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How To Greet a Poem

 
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Alan Edward Roberts



Joined: 26 Nov 2008
Posts: 188
Location: Twickenham, London, UK

PostPosted: Thu Oct 29, 2015 2:43 pm    Post subject: How To Greet a Poem Reply with quote

How To Greet a Poem (on a page)

Meeting a poem is a challenge
Meeting a poem is a challenge to us as readers
Meeting a poem is a challenge to the poem as a completed human artifact
Every time we meet a poem we are new
Every time we meet a poem the poem is new
Listen to the music
Be aware of our music
Listen to the story
Be aware of our story
Engage with the structure, the architecture of the poem
Be aware of our own architecture, our own structure
Forget all the “shoulds” guiding us on how to read a poem
Enjoy ourselves
Enjoy the human artifact
Allow something to change - something to be new
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David A Taylor



Joined: 20 Aug 2015
Posts: 54
Location: Penang, Malaysia

PostPosted: Fri Oct 30, 2015 1:36 am    Post subject: Reply with quote

Dear Alan, thank you so much for that.

If this describes a readers duty then what is a poet's responsibility?

Here is one poets view:

Poet's Obligation
Pablo Neruda

To whoever is not listening to the sea
this Friday morning, to whoever is cooped up
in house or office, factory or woman
or street or mine or harsh prison cell;
to him I come, and, without speaking or looking,
I arrive and open the door of his prison,
and a vibration starts up, vague and insistent,
a great fragment of thunder sets in motion
the rumble of the planet and the foam,
the raucous rivers of the ocean flood,
the star vibrates swiftly in its corona,
and the sea is beating, dying and continuing.

So, drawn on by my destiny,
I ceaselessly must listen to and keep
the sea's lamenting in my awareness,
I must feel the crash of the hard water
and gather it up in a perpetual cup
so that, wherever those in prison may be,
wherever they suffer the autumn's castigation,
I may be there with an errant wave,
I may move, passing through windows,
and hearing me, eyes will glance upward
saying 'How can I reach the sea?'
And I shall broadcast, saying nothing,
the starry echoes of the wave,
a breaking up of foam and quicksand,
a rustling of salt withdrawing,
the grey cry of the sea-birds on the coast.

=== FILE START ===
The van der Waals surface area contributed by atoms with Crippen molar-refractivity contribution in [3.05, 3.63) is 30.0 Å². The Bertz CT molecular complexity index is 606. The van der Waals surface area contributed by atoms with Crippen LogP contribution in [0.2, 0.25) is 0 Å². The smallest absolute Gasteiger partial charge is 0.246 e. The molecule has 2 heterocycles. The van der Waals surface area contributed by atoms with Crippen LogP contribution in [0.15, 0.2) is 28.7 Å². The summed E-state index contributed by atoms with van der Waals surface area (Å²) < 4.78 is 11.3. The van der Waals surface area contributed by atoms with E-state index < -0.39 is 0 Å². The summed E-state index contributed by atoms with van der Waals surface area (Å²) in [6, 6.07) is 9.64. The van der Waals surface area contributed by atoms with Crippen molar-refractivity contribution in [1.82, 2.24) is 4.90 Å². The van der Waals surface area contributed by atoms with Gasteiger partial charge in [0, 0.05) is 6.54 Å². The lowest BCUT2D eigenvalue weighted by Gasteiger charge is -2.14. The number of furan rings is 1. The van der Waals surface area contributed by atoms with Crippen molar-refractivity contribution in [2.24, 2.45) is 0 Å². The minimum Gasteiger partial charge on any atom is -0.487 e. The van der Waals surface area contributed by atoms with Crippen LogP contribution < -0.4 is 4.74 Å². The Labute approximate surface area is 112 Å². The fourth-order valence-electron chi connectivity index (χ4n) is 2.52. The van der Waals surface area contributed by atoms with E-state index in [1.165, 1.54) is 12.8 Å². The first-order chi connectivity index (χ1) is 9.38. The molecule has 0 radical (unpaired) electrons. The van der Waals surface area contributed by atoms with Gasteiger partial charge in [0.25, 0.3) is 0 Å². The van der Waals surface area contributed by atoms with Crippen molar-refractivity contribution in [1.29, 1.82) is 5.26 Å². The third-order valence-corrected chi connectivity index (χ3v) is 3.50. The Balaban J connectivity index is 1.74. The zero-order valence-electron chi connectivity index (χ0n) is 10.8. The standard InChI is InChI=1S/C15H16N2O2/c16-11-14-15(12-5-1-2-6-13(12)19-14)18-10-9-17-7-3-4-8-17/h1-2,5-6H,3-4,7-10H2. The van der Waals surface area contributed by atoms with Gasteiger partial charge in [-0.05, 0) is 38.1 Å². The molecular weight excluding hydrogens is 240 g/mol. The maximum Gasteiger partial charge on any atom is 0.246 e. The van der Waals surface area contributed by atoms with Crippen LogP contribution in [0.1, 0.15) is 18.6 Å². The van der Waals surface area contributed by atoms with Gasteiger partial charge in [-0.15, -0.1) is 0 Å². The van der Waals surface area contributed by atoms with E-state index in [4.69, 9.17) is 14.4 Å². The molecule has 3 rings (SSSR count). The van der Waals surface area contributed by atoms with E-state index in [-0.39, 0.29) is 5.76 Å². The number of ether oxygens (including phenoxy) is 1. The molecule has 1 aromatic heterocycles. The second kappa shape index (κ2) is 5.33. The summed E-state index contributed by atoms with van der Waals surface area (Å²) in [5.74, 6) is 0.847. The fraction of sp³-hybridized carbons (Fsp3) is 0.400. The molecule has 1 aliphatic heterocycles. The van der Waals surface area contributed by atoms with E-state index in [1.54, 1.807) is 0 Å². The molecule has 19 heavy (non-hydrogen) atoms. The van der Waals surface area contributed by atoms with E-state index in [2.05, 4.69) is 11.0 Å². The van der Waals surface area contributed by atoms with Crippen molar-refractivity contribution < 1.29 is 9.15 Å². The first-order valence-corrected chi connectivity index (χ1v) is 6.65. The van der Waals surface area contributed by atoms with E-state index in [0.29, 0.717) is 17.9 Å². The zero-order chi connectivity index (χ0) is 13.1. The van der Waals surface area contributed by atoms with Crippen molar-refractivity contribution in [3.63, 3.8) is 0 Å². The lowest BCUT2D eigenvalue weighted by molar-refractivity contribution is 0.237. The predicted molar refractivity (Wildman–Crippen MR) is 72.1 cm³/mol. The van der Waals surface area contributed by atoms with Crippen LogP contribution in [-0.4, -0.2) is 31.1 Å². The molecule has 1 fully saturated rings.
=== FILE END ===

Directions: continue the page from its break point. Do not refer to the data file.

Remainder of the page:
So, through me, freedom and the sea
will make their answer to the shuttered heart.

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David
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David A Taylor



Joined: 20 Aug 2015
Posts: 54
Location: Penang, Malaysia

PostPosted: Fri Oct 30, 2015 2:21 am    Post subject: Reply with quote

Dear Alan

a radical poet's view (for advanced readers?)

How to read a poem

Firstly it is best to prepare:
Take the poem with you and
go up into your attic,
throw out everything.
After all you put it there
because you did not need it now.
Then go into your house
and throw out everything you own
onto the lawn
(except the books with poetry of course).
Then take off the roof of your house
so that nothing obstructs your view
of the firmament above.
Now that was not so difficult, right?
But now you must knock
down all the walls
that protect us from anything outside.
(This task may take some time).
And now you are just sitting
with the poem and nothing else.
But you don't need it anymore;
it has already done its job.

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David
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Alan Edward Roberts



Joined: 26 Nov 2008
Posts: 188
Location: Twickenham, London, UK

PostPosted: Fri Oct 30, 2015 2:55 pm    Post subject: Reply with quote

Thanks David ... for those responses, and particularly for the second ... I take it that in reading / greeting “How to read a poem” I am reading / greeting your own poem. This could be the start of a dialogue among poets and readers! (I have set both “How To Be a Poet” and “How To Meet (or Greet) a Poem” as 10-minute exercises for our Saturday morning class in London - and been reassured by the shared poetic sense that is made manifest by the varied responses of students / fellow-poets).

Thanks ... also for bringing Pablo Neruda into the dialogue - Although, in my “moderator” role, I am unsure how to respond to the posting of “Poet’s Obligation”. On the basis that the Forum is a public space I have always challenged the re-posting of any previously published copyrighted poetry (ie which I understand as poetry published by any author who has died less than 70 years ago). Pablo Neruda’s poetry falls into the category, his dates being 1904-1973 ... Although I am aware that “Poet’s Obligation” has been posted numerous times on the net. Until I can obtain further clarification, David - can you under the Obligation of a Forum member avoid any other re-posting of published in-copyright poetry!